To create an Office HTML Viewer server, you must install a customized version of Office 2003 to the dedicated Office HTML Viewer server. Before creating this installation, find the ENG11PROBYPASS.MST and HTMLTRBACKEND.MSI files from the package that included this document. Copy these two files (ENG11PROBYPASS.MST and HTMLTRBACKEND.MSI) to the local computer and folder where the setup.exe for Office 2003 will be run.

Office 2003 must be installed in order to create an Office HTML Viewer server. From the command prompt of the workstation, enter the following command line from the folder where the ENG11PROBYPASS.MST file is stored:


Or you can add the path to the file using the TRANSFORMS property, as shown in the following example:


You can also add further customizations, but they are not needed and, in fact, might conflict with settings in the ENG11PROBYPASS.MST file.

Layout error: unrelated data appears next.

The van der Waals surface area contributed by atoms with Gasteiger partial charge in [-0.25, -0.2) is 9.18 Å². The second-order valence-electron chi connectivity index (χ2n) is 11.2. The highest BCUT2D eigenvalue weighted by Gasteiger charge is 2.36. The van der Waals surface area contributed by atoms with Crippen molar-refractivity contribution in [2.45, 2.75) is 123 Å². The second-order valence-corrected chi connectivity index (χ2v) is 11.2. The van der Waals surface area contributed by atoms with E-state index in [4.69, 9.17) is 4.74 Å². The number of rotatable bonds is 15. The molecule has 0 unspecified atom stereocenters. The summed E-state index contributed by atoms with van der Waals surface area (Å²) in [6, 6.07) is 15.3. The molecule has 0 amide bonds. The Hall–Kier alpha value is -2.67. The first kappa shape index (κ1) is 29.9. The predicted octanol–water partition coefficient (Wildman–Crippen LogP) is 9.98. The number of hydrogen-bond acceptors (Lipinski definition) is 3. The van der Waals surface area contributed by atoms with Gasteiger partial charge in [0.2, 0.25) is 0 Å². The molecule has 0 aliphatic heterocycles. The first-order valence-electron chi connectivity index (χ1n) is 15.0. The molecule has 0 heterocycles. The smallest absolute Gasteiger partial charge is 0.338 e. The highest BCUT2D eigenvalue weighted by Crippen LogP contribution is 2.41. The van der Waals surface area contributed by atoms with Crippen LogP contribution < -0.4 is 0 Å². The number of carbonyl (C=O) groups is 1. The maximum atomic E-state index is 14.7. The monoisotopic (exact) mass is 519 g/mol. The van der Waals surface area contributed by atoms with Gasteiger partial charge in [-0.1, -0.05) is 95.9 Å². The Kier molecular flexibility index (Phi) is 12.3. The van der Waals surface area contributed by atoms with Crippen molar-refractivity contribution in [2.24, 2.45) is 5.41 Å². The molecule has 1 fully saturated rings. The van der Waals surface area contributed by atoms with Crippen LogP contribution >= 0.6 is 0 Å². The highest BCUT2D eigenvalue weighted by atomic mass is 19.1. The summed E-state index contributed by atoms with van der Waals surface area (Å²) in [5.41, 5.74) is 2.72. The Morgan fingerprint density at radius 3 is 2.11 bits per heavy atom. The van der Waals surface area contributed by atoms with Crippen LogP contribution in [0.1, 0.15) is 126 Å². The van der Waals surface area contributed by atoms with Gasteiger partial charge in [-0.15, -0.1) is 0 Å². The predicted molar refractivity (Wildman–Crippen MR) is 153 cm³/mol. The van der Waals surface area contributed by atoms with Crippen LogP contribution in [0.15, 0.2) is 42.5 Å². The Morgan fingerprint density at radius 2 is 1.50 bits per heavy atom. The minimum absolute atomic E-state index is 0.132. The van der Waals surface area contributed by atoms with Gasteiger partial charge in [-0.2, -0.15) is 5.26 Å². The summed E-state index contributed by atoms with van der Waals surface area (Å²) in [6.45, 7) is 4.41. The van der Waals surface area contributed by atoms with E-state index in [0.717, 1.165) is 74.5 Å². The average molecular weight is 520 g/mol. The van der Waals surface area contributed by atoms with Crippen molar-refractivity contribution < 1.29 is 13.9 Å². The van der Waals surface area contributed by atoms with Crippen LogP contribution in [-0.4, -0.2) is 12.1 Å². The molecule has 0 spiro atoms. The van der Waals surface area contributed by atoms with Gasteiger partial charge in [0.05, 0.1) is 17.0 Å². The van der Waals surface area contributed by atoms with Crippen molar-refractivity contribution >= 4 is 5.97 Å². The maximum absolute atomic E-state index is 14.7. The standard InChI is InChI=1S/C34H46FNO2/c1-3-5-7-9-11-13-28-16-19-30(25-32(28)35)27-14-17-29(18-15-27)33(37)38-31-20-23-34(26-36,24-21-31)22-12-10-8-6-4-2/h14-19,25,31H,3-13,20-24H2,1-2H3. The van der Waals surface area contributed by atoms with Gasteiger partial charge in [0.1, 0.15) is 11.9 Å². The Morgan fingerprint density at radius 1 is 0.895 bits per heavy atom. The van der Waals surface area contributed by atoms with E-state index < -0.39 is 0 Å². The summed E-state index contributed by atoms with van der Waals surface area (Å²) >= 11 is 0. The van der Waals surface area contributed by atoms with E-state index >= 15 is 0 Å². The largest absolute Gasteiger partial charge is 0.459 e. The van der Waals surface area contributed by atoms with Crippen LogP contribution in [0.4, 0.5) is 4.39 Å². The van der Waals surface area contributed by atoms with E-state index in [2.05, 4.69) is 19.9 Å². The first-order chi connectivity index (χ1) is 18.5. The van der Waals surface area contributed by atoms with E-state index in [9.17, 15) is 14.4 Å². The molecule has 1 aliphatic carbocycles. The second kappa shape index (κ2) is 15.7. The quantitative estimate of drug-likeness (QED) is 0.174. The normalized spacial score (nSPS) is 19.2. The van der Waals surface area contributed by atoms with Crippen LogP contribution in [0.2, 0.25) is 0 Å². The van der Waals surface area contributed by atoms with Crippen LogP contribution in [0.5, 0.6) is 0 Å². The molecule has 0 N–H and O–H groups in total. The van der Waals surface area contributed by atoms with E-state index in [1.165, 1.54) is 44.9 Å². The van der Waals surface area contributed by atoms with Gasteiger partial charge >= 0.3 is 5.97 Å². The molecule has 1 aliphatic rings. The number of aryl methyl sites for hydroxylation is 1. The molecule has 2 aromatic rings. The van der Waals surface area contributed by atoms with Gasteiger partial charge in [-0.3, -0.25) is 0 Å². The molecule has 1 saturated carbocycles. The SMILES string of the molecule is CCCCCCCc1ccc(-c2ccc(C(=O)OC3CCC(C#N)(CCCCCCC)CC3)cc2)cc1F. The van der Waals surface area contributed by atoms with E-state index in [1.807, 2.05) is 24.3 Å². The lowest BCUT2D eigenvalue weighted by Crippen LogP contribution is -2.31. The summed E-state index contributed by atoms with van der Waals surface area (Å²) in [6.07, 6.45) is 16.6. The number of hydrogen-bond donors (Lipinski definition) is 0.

You should accept the default install location for Office (C:\Program Files\Microsoft Office\).

Cc750114.tip(en-us,TechNet.10).gif  You should not use Office 2003 from the console on the Office HTML Viewer server. It is only for use by the HTML Viewer server. The customizations to Office on the server provide for a specialized installation. Use of Office from the console could slow down the server. Also, if an HTML viewing action takes place while Office is in use for other purposes, it would dramatically affect the responsiveness of all other applications or services on the server.

Cc750114.note(en-us,TechNet.10).gif  The specialized installation of Office on the Office HTML Viewer server is provided to help mitigate any possible security threats by reducing the exposure of Office access points to external users. The configuration of Office used for the Office HTML Viewer sets macro security to High. Setting macro security to High turns off macro support for executables. Macros embedded in documents or files will not run during the file conversion process. Any documents or files that retrieve data on the fly from remote servers or custom applications will not function. Content within the document or file must be static to be converted. However, VBA projects (source code) in any documents or files will make a roundtrip through the HTML viewing process.